But he wanted the light from without to shine on what was within. He wanted to study the nature of Man, and not merely of such moss and mushrooms as he might see through the window, and which he valued as the first enlightening experience of man. And starting from this point, he proceeds to climb the House of Man, step by step and story by story, until he has come out on the highest tower and beheld the largest vision.

In other words, he is an anthropologist, with a complete theory of Man, right or wrong.” [G K Chesterton – St Thomas Aquinas] 

The 3 categories of philosophy – “METAPHYSICS – EPISTIMOLOGY – AXIOLOGY”

“DIALECTIC” in the modern Marxist sense is Hegelian in origin, it must be completely set aside when we speak of Medieval or ancient dialectic. Dialectic is concerned with “proving”. In the Middle Ages there are three kinds of proof;

from REASON – establishes geometrical truth

from AUTHORITY – establishes a historical truth

from EXPERIENCE – establishes that oysters do, or do not, agree with us.” [C S Lewis]

METAPHYSICS – reality “I am therefore I think”

EPISTIMOLOGY – knowledge “I think therefore I am”

AXIOLOGY – value

… under 3 periods “PRE-MODERNISM – MODERNISM – POST-MODERNISM”

The innovation of rhetoric, as used by the Ancient Greek Sophists (and which similar traces may be found also in Ancient Indian and Ancient Chinese traditions (see Difficulties in the way of Persuasion by Han fei Tzu 300 BC) ) succeeded in not only shifting the focus of competence in thinking onto the competence of verbalizing thoughts, but also in smothering most culture’s dialectic of arriving at truth.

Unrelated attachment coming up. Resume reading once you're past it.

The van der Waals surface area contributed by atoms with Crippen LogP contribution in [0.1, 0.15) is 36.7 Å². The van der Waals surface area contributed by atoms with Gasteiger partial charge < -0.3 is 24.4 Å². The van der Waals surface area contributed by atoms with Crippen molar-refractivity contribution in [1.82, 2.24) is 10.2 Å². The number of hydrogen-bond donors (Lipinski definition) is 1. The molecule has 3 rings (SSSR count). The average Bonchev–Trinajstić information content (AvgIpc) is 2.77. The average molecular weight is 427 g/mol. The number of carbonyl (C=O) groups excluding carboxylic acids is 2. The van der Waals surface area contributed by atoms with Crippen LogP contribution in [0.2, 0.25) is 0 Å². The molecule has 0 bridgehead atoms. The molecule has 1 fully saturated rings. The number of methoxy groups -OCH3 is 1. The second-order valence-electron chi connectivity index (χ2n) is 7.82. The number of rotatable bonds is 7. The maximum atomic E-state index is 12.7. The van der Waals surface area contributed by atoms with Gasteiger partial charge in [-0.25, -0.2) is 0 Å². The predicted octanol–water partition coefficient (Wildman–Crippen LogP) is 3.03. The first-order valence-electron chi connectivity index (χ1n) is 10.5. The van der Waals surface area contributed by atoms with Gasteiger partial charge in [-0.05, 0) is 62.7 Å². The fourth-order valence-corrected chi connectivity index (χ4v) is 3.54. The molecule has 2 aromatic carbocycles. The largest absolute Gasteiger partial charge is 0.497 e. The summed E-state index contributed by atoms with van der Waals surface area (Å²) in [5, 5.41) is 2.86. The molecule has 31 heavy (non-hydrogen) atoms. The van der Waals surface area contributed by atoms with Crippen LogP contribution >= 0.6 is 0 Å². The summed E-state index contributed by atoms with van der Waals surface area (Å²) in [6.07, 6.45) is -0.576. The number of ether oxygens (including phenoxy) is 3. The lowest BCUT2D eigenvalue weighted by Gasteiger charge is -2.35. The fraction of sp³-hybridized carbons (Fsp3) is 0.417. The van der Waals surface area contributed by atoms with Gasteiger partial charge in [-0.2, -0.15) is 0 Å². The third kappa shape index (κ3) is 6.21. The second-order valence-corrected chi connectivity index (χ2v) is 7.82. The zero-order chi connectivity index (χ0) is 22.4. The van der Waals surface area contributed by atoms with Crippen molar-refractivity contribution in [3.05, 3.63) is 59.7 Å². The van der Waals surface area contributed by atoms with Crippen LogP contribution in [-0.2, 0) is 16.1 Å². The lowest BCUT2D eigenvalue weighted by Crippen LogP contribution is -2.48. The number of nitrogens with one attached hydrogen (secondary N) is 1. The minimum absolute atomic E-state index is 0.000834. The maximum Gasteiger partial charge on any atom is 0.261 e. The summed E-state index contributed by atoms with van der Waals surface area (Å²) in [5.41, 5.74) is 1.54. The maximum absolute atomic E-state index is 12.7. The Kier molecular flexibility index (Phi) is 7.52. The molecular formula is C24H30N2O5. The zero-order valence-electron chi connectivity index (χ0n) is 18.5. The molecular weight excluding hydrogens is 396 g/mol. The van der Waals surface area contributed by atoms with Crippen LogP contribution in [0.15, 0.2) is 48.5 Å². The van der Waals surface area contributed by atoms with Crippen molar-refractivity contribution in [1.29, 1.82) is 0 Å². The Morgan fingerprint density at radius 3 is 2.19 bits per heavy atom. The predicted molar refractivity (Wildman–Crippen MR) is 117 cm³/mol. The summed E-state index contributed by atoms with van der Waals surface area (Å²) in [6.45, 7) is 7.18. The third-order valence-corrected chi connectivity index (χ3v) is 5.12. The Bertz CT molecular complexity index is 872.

Many of us have played two games without realizing we were on the way to becoming philosophical. One is called “Animal, Vegetable, Mineral“; the other, “Twenty Questions.” May I suggest an alternatve to those initial three categories “Animal, Vegetable, Mineral” and make them rather “physical, mental, spiritual

“Socrates – “Do we believe that there is such a thing as death ? …”

“It is simply the release of the soul from the body, this separate condition of the body by itself when it is released from the soul”. …

“When is it that the soul attains to truth? When it tries to investigate anything with the help of the body it is led astray, the soul can reason best when it is free of all distractions such as hearing or seeing or feeling pleasure or pain of any kind, that is when it leaves the body to its own de-vices, becomes isolated as possible, and strives for reality, while avoiding as much physical as it can” …